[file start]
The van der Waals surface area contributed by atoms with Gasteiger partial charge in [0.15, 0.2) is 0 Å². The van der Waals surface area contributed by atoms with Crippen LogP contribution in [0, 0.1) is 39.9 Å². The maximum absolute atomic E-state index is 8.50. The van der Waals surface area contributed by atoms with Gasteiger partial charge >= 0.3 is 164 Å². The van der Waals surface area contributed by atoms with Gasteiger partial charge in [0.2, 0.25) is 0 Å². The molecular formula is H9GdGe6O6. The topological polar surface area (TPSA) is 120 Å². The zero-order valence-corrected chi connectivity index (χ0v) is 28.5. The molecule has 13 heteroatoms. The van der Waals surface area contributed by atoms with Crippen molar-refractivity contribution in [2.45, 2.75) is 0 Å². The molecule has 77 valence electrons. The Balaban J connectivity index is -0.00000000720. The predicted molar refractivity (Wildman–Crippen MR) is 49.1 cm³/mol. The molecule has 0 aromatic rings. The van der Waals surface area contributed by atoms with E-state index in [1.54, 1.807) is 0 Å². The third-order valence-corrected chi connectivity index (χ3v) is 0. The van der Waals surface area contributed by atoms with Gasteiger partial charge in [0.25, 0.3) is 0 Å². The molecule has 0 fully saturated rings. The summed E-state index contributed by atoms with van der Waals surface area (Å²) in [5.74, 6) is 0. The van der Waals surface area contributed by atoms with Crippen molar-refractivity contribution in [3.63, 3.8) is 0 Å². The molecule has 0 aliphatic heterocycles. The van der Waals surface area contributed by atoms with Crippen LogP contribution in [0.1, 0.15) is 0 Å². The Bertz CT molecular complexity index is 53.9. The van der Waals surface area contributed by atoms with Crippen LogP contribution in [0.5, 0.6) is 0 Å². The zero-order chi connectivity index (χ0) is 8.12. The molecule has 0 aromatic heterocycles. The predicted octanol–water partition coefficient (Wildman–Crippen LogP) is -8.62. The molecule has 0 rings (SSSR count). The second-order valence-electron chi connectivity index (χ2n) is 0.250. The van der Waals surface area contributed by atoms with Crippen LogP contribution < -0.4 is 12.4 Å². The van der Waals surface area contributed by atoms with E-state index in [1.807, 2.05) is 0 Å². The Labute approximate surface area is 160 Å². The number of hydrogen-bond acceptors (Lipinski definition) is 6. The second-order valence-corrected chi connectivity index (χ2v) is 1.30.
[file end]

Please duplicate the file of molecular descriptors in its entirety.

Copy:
The van der Waals surface area contributed by atoms with Gasteiger partial charge in [0.15, 0.2) is 0 Å². The van der Waals surface area contributed by atoms with Crippen LogP contribution in [0, 0.1) is 39.9 Å². The maximum absolute atomic E-state index is 8.50. The van der Waals surface area contributed by atoms with Gasteiger partial charge >= 0.3 is 164 Å². The van der Waals surface area contributed by atoms with Gasteiger partial charge in [0.2, 0.25) is 0 Å². The molecular formula is H9GdGe6O6. The topological polar surface area (TPSA) is 120 Å². The zero-order valence-corrected chi connectivity index (χ0v) is 28.5. The molecule has 13 heteroatoms. The van der Waals surface area contributed by atoms with Crippen molar-refractivity contribution in [2.45, 2.75) is 0 Å². The molecule has 77 valence electrons. The Balaban J connectivity index is -0.00000000720. The predicted molar refractivity (Wildman–Crippen MR) is 49.1 cm³/mol. The molecule has 0 aromatic rings. The van der Waals surface area contributed by atoms with E-state index in [1.54, 1.807) is 0 Å². The third-order valence-corrected chi connectivity index (χ3v) is 0. The van der Waals surface area contributed by atoms with Gasteiger partial charge in [0.25, 0.3) is 0 Å². The molecule has 0 fully saturated rings. The summed E-state index contributed by atoms with van der Waals surface area (Å²) in [5.74, 6) is 0. The van der Waals surface area contributed by atoms with Crippen molar-refractivity contribution in [3.63, 3.8) is 0 Å². The molecule has 0 aliphatic heterocycles. The van der Waals surface area contributed by atoms with Crippen LogP contribution in [0.1, 0.15) is 0 Å². The Bertz CT molecular complexity index is 53.9. The van der Waals surface area contributed by atoms with Crippen LogP contribution in [0.5, 0.6) is 0 Å². The zero-order chi connectivity index (χ0) is 8.12. The molecule has 0 aromatic heterocycles. The predicted octanol–water partition coefficient (Wildman–Crippen LogP) is -8.62. The molecule has 0 rings (SSSR count). The second-order valence-electron chi connectivity index (χ2n) is 0.250. The van der Waals surface area contributed by atoms with Crippen LogP contribution < -0.4 is 12.4 Å². The van der Waals surface area contributed by atoms with E-state index in [1.807, 2.05) is 0 Å². The Labute approximate surface area is 160 Å². The number of hydrogen-bond acceptors (Lipinski definition) is 6. The second-order valence-corrected chi connectivity index (χ2v) is 1.30.